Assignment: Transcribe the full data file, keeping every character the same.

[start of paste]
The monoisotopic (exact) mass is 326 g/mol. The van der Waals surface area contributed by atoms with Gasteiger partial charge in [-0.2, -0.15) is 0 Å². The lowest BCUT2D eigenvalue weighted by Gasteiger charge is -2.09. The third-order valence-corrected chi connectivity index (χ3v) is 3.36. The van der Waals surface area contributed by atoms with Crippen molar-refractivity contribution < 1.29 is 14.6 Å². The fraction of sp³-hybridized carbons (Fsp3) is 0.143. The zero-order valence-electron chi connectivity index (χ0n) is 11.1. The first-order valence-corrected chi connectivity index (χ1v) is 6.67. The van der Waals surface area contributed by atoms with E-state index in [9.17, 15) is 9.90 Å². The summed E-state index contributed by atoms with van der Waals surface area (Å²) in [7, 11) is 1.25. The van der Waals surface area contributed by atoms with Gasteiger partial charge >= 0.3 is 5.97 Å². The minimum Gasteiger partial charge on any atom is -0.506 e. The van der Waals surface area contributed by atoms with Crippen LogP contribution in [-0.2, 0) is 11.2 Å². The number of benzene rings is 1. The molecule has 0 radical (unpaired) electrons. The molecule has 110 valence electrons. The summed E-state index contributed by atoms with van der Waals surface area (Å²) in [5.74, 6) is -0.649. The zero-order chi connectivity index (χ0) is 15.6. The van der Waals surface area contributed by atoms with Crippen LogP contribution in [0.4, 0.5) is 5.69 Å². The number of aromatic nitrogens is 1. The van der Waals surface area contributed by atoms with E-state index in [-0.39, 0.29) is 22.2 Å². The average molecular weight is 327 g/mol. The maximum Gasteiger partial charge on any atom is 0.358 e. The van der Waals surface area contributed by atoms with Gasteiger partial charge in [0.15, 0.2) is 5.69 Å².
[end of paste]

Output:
The monoisotopic (exact) mass is 326 g/mol. The van der Waals surface area contributed by atoms with Gasteiger partial charge in [-0.2, -0.15) is 0 Å². The lowest BCUT2D eigenvalue weighted by Gasteiger charge is -2.09. The third-order valence-corrected chi connectivity index (χ3v) is 3.36. The van der Waals surface area contributed by atoms with Crippen molar-refractivity contribution < 1.29 is 14.6 Å². The fraction of sp³-hybridized carbons (Fsp3) is 0.143. The zero-order valence-electron chi connectivity index (χ0n) is 11.1. The first-order valence-corrected chi connectivity index (χ1v) is 6.67. The van der Waals surface area contributed by atoms with E-state index in [9.17, 15) is 9.90 Å². The summed E-state index contributed by atoms with van der Waals surface area (Å²) in [7, 11) is 1.25. The van der Waals surface area contributed by atoms with Gasteiger partial charge >= 0.3 is 5.97 Å². The minimum Gasteiger partial charge on any atom is -0.506 e. The van der Waals surface area contributed by atoms with Crippen LogP contribution in [-0.2, 0) is 11.2 Å². The number of benzene rings is 1. The molecule has 0 radical (unpaired) electrons. The molecule has 110 valence electrons. The summed E-state index contributed by atoms with van der Waals surface area (Å²) in [5.74, 6) is -0.649. The zero-order chi connectivity index (χ0) is 15.6. The van der Waals surface area contributed by atoms with Crippen LogP contribution in [0.4, 0.5) is 5.69 Å². The number of aromatic nitrogens is 1. The van der Waals surface area contributed by atoms with E-state index in [-0.39, 0.29) is 22.2 Å². The average molecular weight is 327 g/mol. The maximum Gasteiger partial charge on any atom is 0.358 e. The van der Waals surface area contributed by atoms with Gasteiger partial charge in [0.15, 0.2) is 5.69 Å².